Book review: Losing Kei by Suzanne Kamata


Reviewed by Mitali Chakravarty

Losing Kei

Title: Losing Kei
Author: Suzanne Kamata
Publisher: Leapfrog Press
Pages: 195

 

Losing Kei, a novel by Suzanne Kamata, an American expatriate living in Japan, highlights the story of a mother who abandons her child, torn by the clash of cultures.  Kei is the child from a marriage sundered by the incompatibility of the parents. The American mother leaves the Japanese father and their six-year-old son. Set in Japan, the focus of the story is on the mother’s struggle and inability to adjust to her marriage with a Japanese man in his own country.

Jill Parker, the mother and the protagonist, states at the very beginning of the story, ‘I came to Japan because a man had broken my heart.’ The author uses the perspective of the protagonist to narrate the story in first person. Jill takes an art scholarship to Japan to get over her boyfriend, Philip. When she meets her well-to-do Japanese spouse, Yusuke, a businessman who owns an art gallery, she is down and out. She has no money to pay her rent and works in a bar in Tokushima City to support herself. Yusuke is the solution to her monetary hardships and heartbreak. Jill marries Yusuke, telling him that she is exploring the world like Blondelle Malone, a nineteenth- early twentieth century impressionist artist who never married. However, unlike Malone, Jill is willing to marry. Jill doesn’t speak of her earlier heartbreak to Yusuke. As she struggles to conform to her Japanese marriage, she grows increasingly resentful of parental interference. The last straw for her is when Yusuke’s father dies and her husband declares that they would have to continue looking after his mother and live in the same house. For Jill, Yusuke’s grief at his father’s death is unattractive as is his clean-shaven face, which makes him seem ‘like a stranger’.

As she leaves him and her young child, one is left gaping at the heartlessness and self-centeredness of an irresponsible mother who is unable to put a child’s needs above her own.

As the story shuttles between the past and the present, among USA, Japan and Thailand, the reader is taken through a fast paced world of a jaded young woman with multiple affairs. Though she professes to love her child passionately, one feels sorry for the child as he struggles to reunite with his mother.

The title of the story, Losing Kei, is an unusual one. Though Jill keeps asserting that she is ‘losing’ the child every time he is taken away from her (even at birth), one cannot but feel that she is perhaps not the best person to bring up the child.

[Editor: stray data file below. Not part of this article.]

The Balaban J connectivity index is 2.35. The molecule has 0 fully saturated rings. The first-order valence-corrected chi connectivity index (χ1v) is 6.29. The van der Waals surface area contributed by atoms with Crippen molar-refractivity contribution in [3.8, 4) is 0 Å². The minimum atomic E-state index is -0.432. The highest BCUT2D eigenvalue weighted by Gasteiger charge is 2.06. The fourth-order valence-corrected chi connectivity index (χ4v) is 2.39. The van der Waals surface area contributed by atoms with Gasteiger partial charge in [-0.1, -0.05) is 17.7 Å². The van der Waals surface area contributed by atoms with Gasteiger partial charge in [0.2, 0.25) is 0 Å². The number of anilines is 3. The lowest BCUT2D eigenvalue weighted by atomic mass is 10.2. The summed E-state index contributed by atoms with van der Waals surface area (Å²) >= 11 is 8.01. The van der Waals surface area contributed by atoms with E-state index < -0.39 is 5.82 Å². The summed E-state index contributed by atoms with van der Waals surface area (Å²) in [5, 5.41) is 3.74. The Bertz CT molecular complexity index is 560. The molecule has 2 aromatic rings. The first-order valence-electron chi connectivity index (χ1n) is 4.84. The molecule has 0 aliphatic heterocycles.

The major question that Kamata with her adept pen addresses in this novel is whether parenting should supersede the needs of an individual. Should a parent put a child’s needs before her or his own? The novel has been compared to the movie, Kramer vs. Kramer. Perhaps one of the dialogues of the movie sums up the feeling generated by the novel, ‘How much courage does it take to walk out on your own kid?’ Why would a woman leave her child in an environment she finds counterproductive to her own well-being? Also, is Jill’s background, coloured with a broken home, multiple affairs, lies and alcohol, a better environment to nurture a child than a steady Japanese home with roles defined by centuries?

Suzanne Kamata, with her fluent narrative shuttling between the past and present, has created a novel that explores multiple social issues we experience in today’s world – mixed marriages, cross cultural clashes, moral values, parenting versus individual needs. In Jill Parker, she has created an iconic modern day woman who is confused about her own needs and roles. She has to keep wrecking structures (like marriage, her dreams, her own career as an artist) to find elusive answers. She lives by her needs.

A five-time nominee for the Pushcart Prize, the author is a well established woman of letters who uses the power of words to address pertinent problems thrown up by the world becoming closer and more aligned to a multicultural existence. Brought up in United States of America, at present Kamata herself resides in Tokushima, Japan, with her Japanese husband, mother-in-law and bi-cultural twins. She seems to have drawn from her own life across the two continents to weave an authentic tale of the clash of cultures, having had firsthand experience of both the West and the East.

I would call this novel a powerful and thought provoking read and perhaps a must for young parents.

 

Reviewer’s Bio:
Mitali Chakravarty writes essays, short stories, poetry and reviews. Her bylines have appeared in The ‘Times of India’, ‘Pioneer’, ‘Statesman’ and ‘Hindustan Times’. Her poetry has appeared  as part of two anthologies, ‘In Reverie’ (2016) and ‘An Anthology of Indian Poetry in English’ (1984). She has a book online, ‘In the Land of Dragons’ (2014, ISBN; 978-1490704333). She blogs at 432m.wordpress.com